Your Friday fish fry could have a menu change.
Yellow lake perch are in short supply with fishermen and restaurants struggling to meet demand.
“At this time, where I would normally have 100-150,000 pounds of yellow perch filets, I have nothing,” said Paul Becker, vice president of seafood sales at Riverside Foods in Two Rivers.
Pretty much in a nut shell, there are too many walleye and they’re feasting on the yellow lake perch.
“There’s no more food, so they keep going on to the next food source,” he said. “They have to adapt. And when you have so many predators, there can only be so much prey.”
The freezer is where you’ll find the best representation of what’s going on. You’re going to find walleye, zander, sauger, but what you’re not going to see is too much of yellow perch, the hottest commodity of all.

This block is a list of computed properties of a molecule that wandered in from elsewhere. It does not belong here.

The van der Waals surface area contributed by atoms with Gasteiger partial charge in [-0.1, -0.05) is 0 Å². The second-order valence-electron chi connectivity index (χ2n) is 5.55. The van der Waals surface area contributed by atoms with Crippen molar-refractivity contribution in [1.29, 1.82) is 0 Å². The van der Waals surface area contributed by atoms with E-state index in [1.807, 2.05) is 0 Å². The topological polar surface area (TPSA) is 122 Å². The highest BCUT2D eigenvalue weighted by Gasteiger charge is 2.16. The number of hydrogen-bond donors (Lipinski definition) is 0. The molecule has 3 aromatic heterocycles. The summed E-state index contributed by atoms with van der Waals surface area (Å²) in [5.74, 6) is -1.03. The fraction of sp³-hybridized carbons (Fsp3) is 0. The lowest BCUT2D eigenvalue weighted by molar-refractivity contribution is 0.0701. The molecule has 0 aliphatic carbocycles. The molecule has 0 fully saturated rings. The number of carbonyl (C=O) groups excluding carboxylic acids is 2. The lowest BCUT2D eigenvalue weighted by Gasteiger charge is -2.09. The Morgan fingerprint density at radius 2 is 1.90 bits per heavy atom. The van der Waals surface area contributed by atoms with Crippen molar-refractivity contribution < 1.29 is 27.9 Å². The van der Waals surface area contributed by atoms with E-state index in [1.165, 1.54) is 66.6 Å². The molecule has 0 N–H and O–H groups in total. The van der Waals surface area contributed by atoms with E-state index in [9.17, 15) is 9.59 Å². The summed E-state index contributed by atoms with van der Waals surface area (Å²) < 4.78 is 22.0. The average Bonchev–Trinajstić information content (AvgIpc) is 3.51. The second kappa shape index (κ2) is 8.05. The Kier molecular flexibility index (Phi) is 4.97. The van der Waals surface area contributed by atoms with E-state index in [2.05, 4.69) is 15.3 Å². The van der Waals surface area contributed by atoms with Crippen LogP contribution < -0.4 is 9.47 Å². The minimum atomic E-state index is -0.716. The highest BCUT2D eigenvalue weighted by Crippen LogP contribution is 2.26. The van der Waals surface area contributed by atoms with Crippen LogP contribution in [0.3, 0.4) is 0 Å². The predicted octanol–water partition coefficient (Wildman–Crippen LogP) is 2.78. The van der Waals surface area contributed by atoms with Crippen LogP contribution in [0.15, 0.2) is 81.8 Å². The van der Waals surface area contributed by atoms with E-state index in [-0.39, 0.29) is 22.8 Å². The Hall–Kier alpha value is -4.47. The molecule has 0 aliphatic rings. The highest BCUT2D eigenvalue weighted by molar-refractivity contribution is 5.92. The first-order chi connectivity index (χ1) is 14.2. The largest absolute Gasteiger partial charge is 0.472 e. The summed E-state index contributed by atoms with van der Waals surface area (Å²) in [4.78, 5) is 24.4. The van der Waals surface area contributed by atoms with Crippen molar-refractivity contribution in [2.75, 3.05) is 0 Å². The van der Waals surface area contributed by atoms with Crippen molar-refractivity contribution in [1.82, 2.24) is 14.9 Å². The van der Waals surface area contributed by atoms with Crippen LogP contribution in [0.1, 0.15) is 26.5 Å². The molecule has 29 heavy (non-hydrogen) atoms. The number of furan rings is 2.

Normally in the freezer here at riverside foods, you’d see not just one box, but 12,000.
“I should be buying fish, I should be selling fish,” said Becker. “The effect? I mean, look at the room here–it’s empty. I should have people in here working, processing fish.”
More than 90 percent of the yellow lake perch consumed in Wisconsin comes from Lake Erie.
And the fish just aren’t there.
“My workforce has gone home,” he said. “What was normally a 60-hour work week, they’re lucky to get their 40 hours.”
And the economic woes cast farther than the paycheck.
“The biggest frustration is the price is way up,” said Paul LeClair, president of Susie Q Fish Market in Two Rivers. “Fish is supply and demand. So when the supply is way down, the price goes up.”
Prices are at an all-time high, going up about $3.50/lb in the last year.
“There’s always seasons where there’s less, but this is probably about the worst I’ve ever seen,” he said.
At this rate, even replacements like European perch are expected to run dry by the time Lent rolls around.
“The horse is already out of the barn,” said Becker. “And what it’s going to take to mend the fence, I don’t know. But I just know it’s going to be in short supply.”